On the surface, the resignation of Ali Larijani, Iran's chief nuclear policy negotiator, may be viewed as the culmination of irreconcilable differences between the moderate diplomat and Iran's hard-line president Mahmoud Ahmadinejad. In Iran, however, things are rarely what they seem on the surface. (LA Times: Iran's chief nuclear negotiator resigns.)
This is not the first time Larijani has tendered his resignation over frustration's with Ahmadinejad's "no compromise" position. It is, however, the first time Ahmadinejad has accepted his resignation, and that may be the most telling clue of all. Certainly, Iran's official position has not wavered. They intend to pursue a nuclear energy capability, and they continue to assert that their intentions are for peaceful purpose without any desire to produce weapons grade plutonium. Larijani, in his two years of negotiations with the IAEA, Russia, the EU, and the US, has consistently sought a more moderate position. It's that fundamental difference that has frustrated him all along and that has prompted his resignation on several different occasions.
What is significant now is that Ahmadinejad accepted the resignation, removing the one moderate diplomat from the negotiating table. This leaves Iran's hard-line no compromise position as the only one on their side of the offer board. It must beg the question, "why now?". Continued diplomacy, continued negotiations with all parties, was definitely in Iran's favor. The longer Iran could keep the West bottled up at the negotiating table, the longer they would have to develop the nuclear program they truly desired.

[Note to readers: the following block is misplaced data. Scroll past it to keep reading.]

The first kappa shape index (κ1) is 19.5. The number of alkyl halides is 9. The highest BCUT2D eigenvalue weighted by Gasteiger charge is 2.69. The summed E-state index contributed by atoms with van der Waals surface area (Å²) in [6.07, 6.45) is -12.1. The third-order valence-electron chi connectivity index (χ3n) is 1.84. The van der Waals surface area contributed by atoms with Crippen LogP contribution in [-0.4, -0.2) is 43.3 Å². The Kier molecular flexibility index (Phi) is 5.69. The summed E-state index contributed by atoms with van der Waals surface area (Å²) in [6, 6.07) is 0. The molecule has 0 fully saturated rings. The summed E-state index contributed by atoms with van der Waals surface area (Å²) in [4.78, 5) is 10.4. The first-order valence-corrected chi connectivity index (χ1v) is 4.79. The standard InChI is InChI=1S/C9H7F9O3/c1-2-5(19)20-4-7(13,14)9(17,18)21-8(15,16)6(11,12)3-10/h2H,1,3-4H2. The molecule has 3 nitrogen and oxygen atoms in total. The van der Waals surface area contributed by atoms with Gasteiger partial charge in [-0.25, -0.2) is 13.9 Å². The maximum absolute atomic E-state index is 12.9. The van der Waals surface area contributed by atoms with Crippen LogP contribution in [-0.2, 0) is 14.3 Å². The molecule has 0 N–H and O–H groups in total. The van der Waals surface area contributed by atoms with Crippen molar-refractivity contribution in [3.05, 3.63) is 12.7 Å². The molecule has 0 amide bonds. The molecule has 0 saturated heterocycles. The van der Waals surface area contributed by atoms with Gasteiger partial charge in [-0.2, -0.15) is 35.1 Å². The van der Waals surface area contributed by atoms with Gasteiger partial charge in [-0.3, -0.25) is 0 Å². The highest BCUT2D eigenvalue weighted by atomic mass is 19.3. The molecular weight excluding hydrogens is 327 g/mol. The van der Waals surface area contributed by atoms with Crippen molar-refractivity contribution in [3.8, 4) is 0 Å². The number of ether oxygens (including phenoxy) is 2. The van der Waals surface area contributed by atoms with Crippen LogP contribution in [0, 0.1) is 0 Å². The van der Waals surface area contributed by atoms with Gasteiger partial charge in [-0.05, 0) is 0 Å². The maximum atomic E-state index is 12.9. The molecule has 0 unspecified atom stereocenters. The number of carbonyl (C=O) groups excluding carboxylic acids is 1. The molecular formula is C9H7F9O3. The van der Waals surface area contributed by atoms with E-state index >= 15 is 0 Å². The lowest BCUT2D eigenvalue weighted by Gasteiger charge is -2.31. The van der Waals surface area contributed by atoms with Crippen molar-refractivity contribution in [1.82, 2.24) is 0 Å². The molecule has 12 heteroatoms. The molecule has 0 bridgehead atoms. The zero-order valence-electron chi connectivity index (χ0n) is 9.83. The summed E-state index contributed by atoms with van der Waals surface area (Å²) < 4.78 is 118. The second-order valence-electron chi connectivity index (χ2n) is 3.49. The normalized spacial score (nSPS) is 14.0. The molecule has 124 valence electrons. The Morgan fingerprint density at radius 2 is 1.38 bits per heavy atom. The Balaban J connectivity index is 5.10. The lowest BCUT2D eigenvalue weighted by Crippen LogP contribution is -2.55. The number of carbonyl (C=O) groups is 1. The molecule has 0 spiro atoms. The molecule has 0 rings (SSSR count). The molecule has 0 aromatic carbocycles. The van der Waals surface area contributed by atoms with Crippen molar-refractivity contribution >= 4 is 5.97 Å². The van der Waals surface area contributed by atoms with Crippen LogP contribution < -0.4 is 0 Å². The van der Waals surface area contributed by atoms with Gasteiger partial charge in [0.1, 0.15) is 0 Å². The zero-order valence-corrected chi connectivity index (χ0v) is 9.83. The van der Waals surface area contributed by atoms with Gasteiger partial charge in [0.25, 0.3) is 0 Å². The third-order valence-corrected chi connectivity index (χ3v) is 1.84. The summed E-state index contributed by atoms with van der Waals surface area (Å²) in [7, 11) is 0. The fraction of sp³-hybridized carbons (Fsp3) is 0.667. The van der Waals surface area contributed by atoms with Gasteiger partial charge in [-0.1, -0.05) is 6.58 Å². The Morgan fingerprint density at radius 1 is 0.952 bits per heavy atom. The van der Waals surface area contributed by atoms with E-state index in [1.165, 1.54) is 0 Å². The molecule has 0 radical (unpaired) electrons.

Over the course of the past year, Iran has rapidly increased their enrichment capabilities. Cooperation with Russia has likewise increased, almost in direct proportion. The underlying concern with Larijani's resignation is the possible signal that diplomacy is no longer required for Iran to achieve it's goal. It may also signal that Iran has now achieved it, and is capable today of producing weapons grade plutonium.
What Larijani's resignation does is push us that much closer to military action. Once the diplomatic option is no longer being pursued - and it takes a moderate on the Iranian side of the table to keep that option viable - then either Israel or the US will have no choice but to take action. Ahmadinejad certainly knows that, so we must once again question why he chose to make this move now.
If this is a calculated gambit to call our bluff, he may come out ahead in the deal. There's no support in the US right now for military action in Iran, and with the difficulties in Iraq we're not positioned for any long-term action that could result from surgical strikes against the Iranian facilities. As I've discussed in other posts, any strike against Iran must include measures to secure the Straits of Hormuz and to ensure the continued flow of oil. Right now, we'll be hard-pressed to do that without diverting necessary forces away from their missions in Afghanistan and Iraq.
If this is a gambit to call Israel's bluff, however, all bets are off. Coming fast on the heals of Israel's strike against Syria, I would not be too eager to present them with another attractive target. Israel is not at all concerned about the flow of oil to Europe through the Straits of Hormuz and does not share the US concerns about the economic impacts of a strike against Iran. Ahmadinejad may be tugging on Israel's tail at the moment, but that may prove to be a fatal error.